By: ilma hasan
April 6 2021
In the first week of May, activists from various countries complained posts meant to amplify their causes had been removed by Instagram. For some first-timers in India using their social media accounts to help people procure urgent medicines and oxygen cylinders for families struggling with COVID-19 amid a calamitous second wave, it was a dangerous one-off incident that could potentially risk several lives. For others like Indigenous activist Sutton King and her colleagues in New York, it was yet another instance of their community being silenced by social media companies.
On May 6, Instagram and Twitter millions of users globally complained that their posts, photos, or videos had been removed. Some claimed their accounts were blocked. In response to the backlash, Instagram said in a statement that an automated update caused content re-shared by multiple users to appear as missing, affecting posts in several countries including that of Sheikh Jarrah, Colombia, U.S., and Canadian indigenous communities.
“People around the world who were impacted by the bug, including many in our Palestinian community, saw their Stories that were re-sharing posts disappear, as well as their Archive and Highlights Stories,” a Facebook spokesperson told IOL Tech. “The bug wasn’t related to the content itself, but was rather a widespread technical issue.”
In a series of tweets, Instagram’s head Adam Mosseri shared that the bug was a widespread issue affecting millions of posts and the move did not target specific content or hashtags.
Although many posts were restored, the company’s defense of “technical glitch” came into question. A response repeatedly used by tech companies when takedowns have affected marginalized communities.
For Divij Joshi, a lawyer and tech researcher, a technical glitch is not a satisfactory response, and only feeds into a known drawback in Facebook’s operations: a lack of transparency and accountability. “They can keep saying it’s a glitch, that’s what Facebook said when posts using #ResignModi were removed, but we don’t really know that. In many cases, it’s not a matter of technical glitch, but a matter of governance and policy,” Joshi told Logically, referring to an incident when Facebook censored criticism of Indian Prime Minister Narendra Modi’s handling of the pandemic. The platform later claimed it temporarily blocked the hashtag by mistake “not because the Indian government asked us to.” The posts remained hidden in India for about three hours, but after the incident came to light, Facebook allowed these posts to be visible again in India, backtracking on its previous decision related to community guideline violations. Joshi claims people aren’t being given a sound justification; also citing systematic removal of posts about Kashmir as another case when the platform has fallen short.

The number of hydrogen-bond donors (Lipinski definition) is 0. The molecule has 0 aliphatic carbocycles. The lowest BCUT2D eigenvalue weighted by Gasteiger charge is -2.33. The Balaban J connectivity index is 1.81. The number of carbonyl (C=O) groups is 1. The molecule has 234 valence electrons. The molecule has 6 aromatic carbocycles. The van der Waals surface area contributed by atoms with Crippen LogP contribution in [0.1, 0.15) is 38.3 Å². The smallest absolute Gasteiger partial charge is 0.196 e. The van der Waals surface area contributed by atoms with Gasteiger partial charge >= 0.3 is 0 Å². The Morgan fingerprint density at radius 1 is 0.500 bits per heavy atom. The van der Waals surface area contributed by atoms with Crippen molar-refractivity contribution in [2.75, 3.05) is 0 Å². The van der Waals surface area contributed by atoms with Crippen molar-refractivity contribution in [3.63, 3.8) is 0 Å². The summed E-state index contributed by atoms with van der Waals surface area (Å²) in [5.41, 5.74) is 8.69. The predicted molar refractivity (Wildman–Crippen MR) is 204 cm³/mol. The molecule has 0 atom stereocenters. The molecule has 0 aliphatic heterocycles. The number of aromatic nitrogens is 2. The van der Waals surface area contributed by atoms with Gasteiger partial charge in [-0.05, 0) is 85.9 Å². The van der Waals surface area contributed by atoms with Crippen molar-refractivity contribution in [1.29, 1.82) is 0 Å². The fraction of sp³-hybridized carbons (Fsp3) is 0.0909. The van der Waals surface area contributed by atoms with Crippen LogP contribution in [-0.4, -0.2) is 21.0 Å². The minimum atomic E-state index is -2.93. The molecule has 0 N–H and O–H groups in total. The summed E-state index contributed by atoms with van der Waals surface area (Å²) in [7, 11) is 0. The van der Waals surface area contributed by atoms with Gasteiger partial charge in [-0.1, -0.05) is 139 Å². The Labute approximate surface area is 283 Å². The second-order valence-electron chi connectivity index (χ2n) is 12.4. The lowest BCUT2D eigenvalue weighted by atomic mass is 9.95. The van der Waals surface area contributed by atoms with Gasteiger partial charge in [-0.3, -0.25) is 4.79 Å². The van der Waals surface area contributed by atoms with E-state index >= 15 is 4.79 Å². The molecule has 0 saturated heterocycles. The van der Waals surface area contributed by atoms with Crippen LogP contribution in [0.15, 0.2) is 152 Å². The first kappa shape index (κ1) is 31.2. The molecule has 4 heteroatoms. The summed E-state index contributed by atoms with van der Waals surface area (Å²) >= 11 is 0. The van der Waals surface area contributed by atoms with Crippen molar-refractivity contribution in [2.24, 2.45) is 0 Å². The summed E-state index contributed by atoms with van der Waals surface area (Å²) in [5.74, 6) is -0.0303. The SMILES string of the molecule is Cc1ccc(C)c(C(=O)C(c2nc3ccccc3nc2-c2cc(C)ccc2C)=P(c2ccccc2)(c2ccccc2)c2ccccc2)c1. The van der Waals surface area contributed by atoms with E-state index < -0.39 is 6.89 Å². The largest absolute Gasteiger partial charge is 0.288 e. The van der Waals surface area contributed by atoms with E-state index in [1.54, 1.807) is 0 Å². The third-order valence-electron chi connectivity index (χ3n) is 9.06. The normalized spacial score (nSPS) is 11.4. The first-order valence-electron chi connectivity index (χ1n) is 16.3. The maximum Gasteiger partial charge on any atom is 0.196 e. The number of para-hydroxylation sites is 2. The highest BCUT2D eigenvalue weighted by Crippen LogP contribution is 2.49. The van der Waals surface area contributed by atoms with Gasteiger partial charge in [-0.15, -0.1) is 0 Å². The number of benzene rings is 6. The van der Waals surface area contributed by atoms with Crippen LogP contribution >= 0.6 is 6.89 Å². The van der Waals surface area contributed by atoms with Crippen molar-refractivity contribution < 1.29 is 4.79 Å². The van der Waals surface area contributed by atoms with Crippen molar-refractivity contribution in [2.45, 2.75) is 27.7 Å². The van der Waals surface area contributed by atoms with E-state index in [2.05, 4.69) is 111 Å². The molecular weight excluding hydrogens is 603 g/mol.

In 2016, Facebook denied censorship over the removal of Lavish Reynolds’ livestream of her partner being shot by a Minnesota police officer, citing a technical glitch.
Mona Shtaya, the Local Advocacy Manager at Palestinian digital rights organization 7amleh, agrees. According to Shtaya, Palestinians, Kashmiris, Western Saharans and others from the global South are the ones affected by takedowns later characterized as technical bugs.
Alleged technical issues have disproportionately affected marginalized communities over the past few years, and the incidents are not limited to the global South. In 2016, Facebook denied rumors of censorship over the removal of Lavish Reynolds’ livestream of her partner being shot by a Minnesota police officer, once again citing a technical glitch for the takedown. The video had one million views.
In November 2019, the platform blamed a technical glitch for the mass removal of posts including that of Storm.mg, an online Chinese language media outlet based in Taiwan, which made the organization unable to publish reports on the social media platform. Other publications also perceived to be supportive of the opposing pan-Green coalition including Mirror Media, Up Media and Newstalk were reportedly unable to post on the platform.